Theory and Practice of Fair Resource Allocation
Abstract: The Internet and the vast increase in the availability of data have transformed algorithm design, as well as computer science in general. Designing algorithms that, given an input, quickly produce an output is no longer sufficient. In a myriad of modern applications, considerations like fairness and users’ incentives must be taken into account, complicating how success is defined and achieved. In this talk I’ll demonstrate how to tackle such issues in the context of food waste. I'll present a full stack of results on fair allocation, from theoretical results in formal models, all the way down to an improved allocation of food. In the first part of the talk we study, from a purely theoretical angle, the fundamental problem of allocating a set of indivisible goods that arrive over time. Specifically, we will design algorithms that make allocation decisions in a way that is fair, under a formal definition of fairness. In the second part of the talk, we adopt and further develop an emerging paradigm called virtual democracy. Virtual democracy is an approach to automating decisions, by learning models of the preferences of individual people from data, and, at runtime, aggregating the predicted preferences of those people on the dilemma at hand. We will take the virtual democracy approach all the way to practice, in a collaboration with a Pittsburgh-based food bank, 412 Food Rescue, that provides on-demand food donation distribution services. I will present my work on designing and deploying an algorithm that automatically makes the decisions they most frequently face: given an incoming food donation, which recipient organization (such as a housing authority or food pantry) should receive it? I will also discuss challenges and solutions we faced in the data collection, learning and aggregation steps of virtual democracy, as well as this work’s implications for algorithmic fairness in general. I will conclude the talk by surveying some of my current and future research in algorithmic economics in general.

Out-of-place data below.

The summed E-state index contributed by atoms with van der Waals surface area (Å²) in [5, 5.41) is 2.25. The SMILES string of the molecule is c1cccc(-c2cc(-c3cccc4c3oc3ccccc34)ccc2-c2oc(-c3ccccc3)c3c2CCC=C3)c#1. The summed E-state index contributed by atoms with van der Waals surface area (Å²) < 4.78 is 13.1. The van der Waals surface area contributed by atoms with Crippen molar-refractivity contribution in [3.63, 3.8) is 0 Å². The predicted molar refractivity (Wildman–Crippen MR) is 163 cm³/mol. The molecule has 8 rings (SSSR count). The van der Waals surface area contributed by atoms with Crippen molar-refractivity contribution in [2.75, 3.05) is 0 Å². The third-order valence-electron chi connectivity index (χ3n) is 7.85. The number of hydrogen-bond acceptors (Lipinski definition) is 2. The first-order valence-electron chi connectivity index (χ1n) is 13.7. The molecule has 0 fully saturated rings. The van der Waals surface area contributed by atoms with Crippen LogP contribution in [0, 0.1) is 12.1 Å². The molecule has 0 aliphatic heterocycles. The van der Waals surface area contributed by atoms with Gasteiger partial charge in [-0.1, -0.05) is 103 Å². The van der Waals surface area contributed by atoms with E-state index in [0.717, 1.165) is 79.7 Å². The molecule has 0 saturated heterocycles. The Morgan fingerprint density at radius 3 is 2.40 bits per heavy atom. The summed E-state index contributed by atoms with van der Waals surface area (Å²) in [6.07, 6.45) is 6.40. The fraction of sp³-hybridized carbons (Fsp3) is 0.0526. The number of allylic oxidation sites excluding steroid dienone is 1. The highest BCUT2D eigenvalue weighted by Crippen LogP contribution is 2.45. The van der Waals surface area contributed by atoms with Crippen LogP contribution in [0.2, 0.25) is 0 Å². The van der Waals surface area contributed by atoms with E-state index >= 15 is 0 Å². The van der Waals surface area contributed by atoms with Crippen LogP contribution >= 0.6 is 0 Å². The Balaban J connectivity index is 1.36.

Colloquium tea to follow at 4pm in SEO 300.
Monday February 25, 2019 at 3:00 PM in 636 SEO